The term tablet PC may refer to: Tablet computer, a kind of mobile computer, usually having a touchscreen or pen-enabled interface A tablet personal computer, a class of tablet which runs an adapted version of a desktop operating system Microsoft Tablet PC, a class of Microsoft Windows-based tablets TABLET PC: A tablet computer, or simply tablet, is a one-piece, mobile version of a personal computer, primarily operated by touchscreen (the users finger essentially functions as the mouse and cursor, removing the need for the physical [i.e., mouse & keyboard] hardware components necessary for a desktop or laptop computer; and, an onscreen, hideable virtual keyboard is integrated into the display). Available in a variety of sizes, even the smallests touchscreens are much larger than those of a smart phone or personal digital  assistant. A tablet computer may be connected to a keyboard with a wireless link or a USB port. Convertible notebook computers have an integrated keyboard that can be hidden by a swivel joint or slidejoint, exposing only the screen for touch operation. Hybrids have a detachable keyboard so that the touch screen can be used as a stand-alone tablet.Booklets include dual-touchscreens, and can be used as a notebook by displaying a virtual keyboard in one of them. Alan Kays Dynabook described an information tablet in 1972: "A Personal Computer for  children of all Ages". The paper proposes a touch screen as a possible alternative means of input for the device. The first commercial portable electronic tablets appeared at the end of the 20th century. In 2010,Apple Inc. released the iPad which became the first mobile computer tablet to achieve worldwide commercial success. The iPad used technology similar to Apples iPhone. Other manufacturers have produced tablets of their own including Samsung, HTC, Motorola, RIM, Sony, Amazon, HP, Microsoft, Google, Asus, Toshiba, and Archos. Tablets use a variety of operating systems such as iOS (Apple), Android (Google), Windows (Microsoft), and QNX (RIM). As of March 2012, 31% of U.S. Internet users were reported to have a tablet, which was used  mainly for viewing published content such as video and news. Among tablets available in the market in 2012, the top-selling device is Apples iPad with 100 million sold by mid October  2012 since it was released in April 3, 2010, followed by Amazons Kindle Fire with 7 million,  and Barnes & Nobles Nook with 5 million.
1888 telautograph patent schemaMain article: History of tablet computersThe tablet computer and the associated special operating software is an example of pencomputing technology, and thus the development of tablets has deep historical roots.Electrical devices with data input and output on a flat information display have existed as early as 1888 with the telautograph. Throughout the 20th century many devices with these characteristicshave been imagined and created whether as blueprints, prototypes, or commercial products. Inaddition to many academic and research systems, there were several companies with commercialproducts in the 1980s.Tablet computers appeared in a number of works of Science Fiction in the second half of the 20th century, with the depiction of Arthur C. ClarkesNewsPad, in Stanley Kubricks 1968 film 2001: ASpace Odyssey, the description of Calculator Pad in the 1951 novel Foundation by Isaac Asimov,the Opton in the 1961 novel Return from the Stars by Stanislaw Lem, The Hitchhikers Guide to theGalaxy in Douglas Adams 1978 comedy of the same name, and the numerous devices depicted inGene Roddenberry 1966 Star Trek series, all helping to promote and disseminate the concept to a wider audience.Alan Kay attempted to formulate his Dynabook portable computer concept as early as 1968; with his1972 paper: "A personal computer for children of all ages" detailing possible uses and functionality for his Dynabook concept.The sci-fi TV series Star Trek The Next Generation featured tablet computers which were designated as "padds".In 1994 the European Union initiated the OMI-NewsPAD project (EP9252), requiring a consumerdevice be developed for the receipt and consumption of electronically delivered news / newspapersand associated multi-media. The NewsPad name and project goals were borrowed from and inspiredby Arthur C. Clarkes 1965 screen play and Stanley Kubricks 1968 film 2001: A Space Odyssey. Acorn Computers developed and delivered an ARM based touch screen tablet computerfor this program, branded the NewsPad. The device was supplied for the duration of the Barcelonabased trial, which ended in 1997.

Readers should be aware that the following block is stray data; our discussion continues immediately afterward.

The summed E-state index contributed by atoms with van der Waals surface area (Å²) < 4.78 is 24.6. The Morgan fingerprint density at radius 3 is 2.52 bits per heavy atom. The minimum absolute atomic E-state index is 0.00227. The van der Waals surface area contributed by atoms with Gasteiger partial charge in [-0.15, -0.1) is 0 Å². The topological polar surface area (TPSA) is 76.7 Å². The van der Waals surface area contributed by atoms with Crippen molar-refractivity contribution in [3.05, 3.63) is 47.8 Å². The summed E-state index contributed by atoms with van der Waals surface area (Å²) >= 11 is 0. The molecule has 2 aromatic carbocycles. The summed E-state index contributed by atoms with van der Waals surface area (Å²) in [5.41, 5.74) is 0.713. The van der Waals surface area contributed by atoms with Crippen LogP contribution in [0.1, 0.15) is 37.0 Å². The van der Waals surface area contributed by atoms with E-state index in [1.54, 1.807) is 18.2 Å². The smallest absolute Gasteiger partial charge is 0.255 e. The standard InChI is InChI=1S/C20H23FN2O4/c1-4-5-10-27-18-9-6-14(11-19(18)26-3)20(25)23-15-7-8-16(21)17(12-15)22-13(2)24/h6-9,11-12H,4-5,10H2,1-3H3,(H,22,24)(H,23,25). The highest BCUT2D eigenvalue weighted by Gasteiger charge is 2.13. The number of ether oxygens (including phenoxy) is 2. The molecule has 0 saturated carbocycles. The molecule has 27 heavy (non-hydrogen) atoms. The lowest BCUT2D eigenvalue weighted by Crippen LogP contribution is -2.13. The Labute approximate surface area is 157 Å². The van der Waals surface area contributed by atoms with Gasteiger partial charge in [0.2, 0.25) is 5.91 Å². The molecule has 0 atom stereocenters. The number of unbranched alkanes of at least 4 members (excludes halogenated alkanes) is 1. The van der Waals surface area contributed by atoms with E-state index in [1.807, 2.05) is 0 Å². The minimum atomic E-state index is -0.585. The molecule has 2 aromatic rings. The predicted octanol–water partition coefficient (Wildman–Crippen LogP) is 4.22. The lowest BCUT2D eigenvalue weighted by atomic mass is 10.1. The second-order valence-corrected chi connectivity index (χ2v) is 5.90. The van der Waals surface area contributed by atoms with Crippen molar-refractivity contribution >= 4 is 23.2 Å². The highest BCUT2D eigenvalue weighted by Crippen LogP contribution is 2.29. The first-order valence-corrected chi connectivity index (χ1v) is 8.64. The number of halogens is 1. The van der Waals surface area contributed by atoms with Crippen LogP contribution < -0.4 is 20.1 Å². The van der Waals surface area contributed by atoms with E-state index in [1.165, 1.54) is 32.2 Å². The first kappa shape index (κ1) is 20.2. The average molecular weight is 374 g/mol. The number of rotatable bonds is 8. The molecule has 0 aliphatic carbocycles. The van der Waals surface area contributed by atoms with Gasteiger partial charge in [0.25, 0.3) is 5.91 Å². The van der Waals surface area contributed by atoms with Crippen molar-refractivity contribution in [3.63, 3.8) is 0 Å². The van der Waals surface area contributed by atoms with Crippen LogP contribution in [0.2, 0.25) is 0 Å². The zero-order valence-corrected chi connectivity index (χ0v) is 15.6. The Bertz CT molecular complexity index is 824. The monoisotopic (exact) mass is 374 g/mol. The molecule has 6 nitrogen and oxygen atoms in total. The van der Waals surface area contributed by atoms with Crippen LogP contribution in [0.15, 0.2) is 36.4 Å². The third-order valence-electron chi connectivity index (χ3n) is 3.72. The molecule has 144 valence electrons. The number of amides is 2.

Intel announced a Strong ARM based touch screen tablet computer in 1999, under the name WebPAD, the tablet was later re-branded as the "Intel Web Tablet".During the 2000s, Microsoft attempted to define with the Microsoft Tablet PC the tablet personal  computer product concept as a mobile computer for field work in business, though their devicesfailed to achieve widespread usage mainly due to price and usability problems that made them unsuitable outside of their limited intended purpose.In April 2010 Apple Inc. released the iPad, a tablet computer with an emphasis on mediaconsumption. The shift in purpose, together with increased usability, battery life, simplicity, lowerweight and cost, and overall quality with respect to previous tablets, was perceived as defining a new  class of consumer device and shaped the commercial market for tablets in the following year.As a result, two distinctly different types of tablet computing devices exist as of 2012, the TabletPC and the Post-PC tablet, whose operating systems are of different origin.Traditional tablet PCsMain article: Early tablet computersA tablet personal computer (tablet PC) is a portable personal computer equipped with a touchscreen as a primary input device, and running a modified desktop OS designed to be operated and owned by an individual. The term was made popular as a concept presented by  Microsoft in 2000 and 2001 but tablet PCs now refer to any tablet-sized personal computer regardless of the (desktop) operating system. Unlike modern tablet computers, traditional tabletPCs usually had a physical keyboard. Tablet personal computers are mainly based on the x86 IBM-PC architecture and are fullyfunctional personal computers employing a slightly modified personal computer OS (suchasWindows or Linux) supporting their touch-screen, instead of a traditional display, mouse andkeyboard. A typical tablet personal computer needs to be stylus driven, because operating the typicaldesktop based OS requires a high precision to select GUI widgets, such as a close window button."Post-PC" tabletsSee also: Mobile operating systemIn 2005, an internet tablet, the Nokia 770, was introduced. This product line used the Maemo Linuxoperating system. Mobile operating systems have a different kind of interface than the traditional desktop OS, and represent a new type of computing device. These "post-PC" mobileOS tablet computer devices are normally finger driven and most frequently use capacitive touchscreens with multi-touch, unlike earlier stylus-driven resistive touchscreen devices. According to JackGold, tablet computers have "a higher disruptive impact [on PCs] than smartphones do. Smartphones and PCs are complementary, but tablets not as much".The most successful tablet computer is the Apple iPad using the iOS operating system. Its debut in 2010 popularized tablets into mainstream. Samsungs Galaxy Tab and others followed,continuing the now common trends towards multi-touch and other natural user interface features, aswell as flash memory solid-state storage drives and "instant on" warm-boot times; in addition,standard external USB and Bluetooth keyboards can often be used. Most frequently the operatingsystem running on a tablet computer (one not based on the traditional Windows/x86 PC architecture) is a Unix-like OS, such as Darwin, Linux or QNX. Some have 3G mobile telephony capabilities.In forgoing the x86 precondition (a requisite of Windows compatibility), most tablet computersreleased since mid-2010 use a version of an ARM architecture processor for longer battery life versus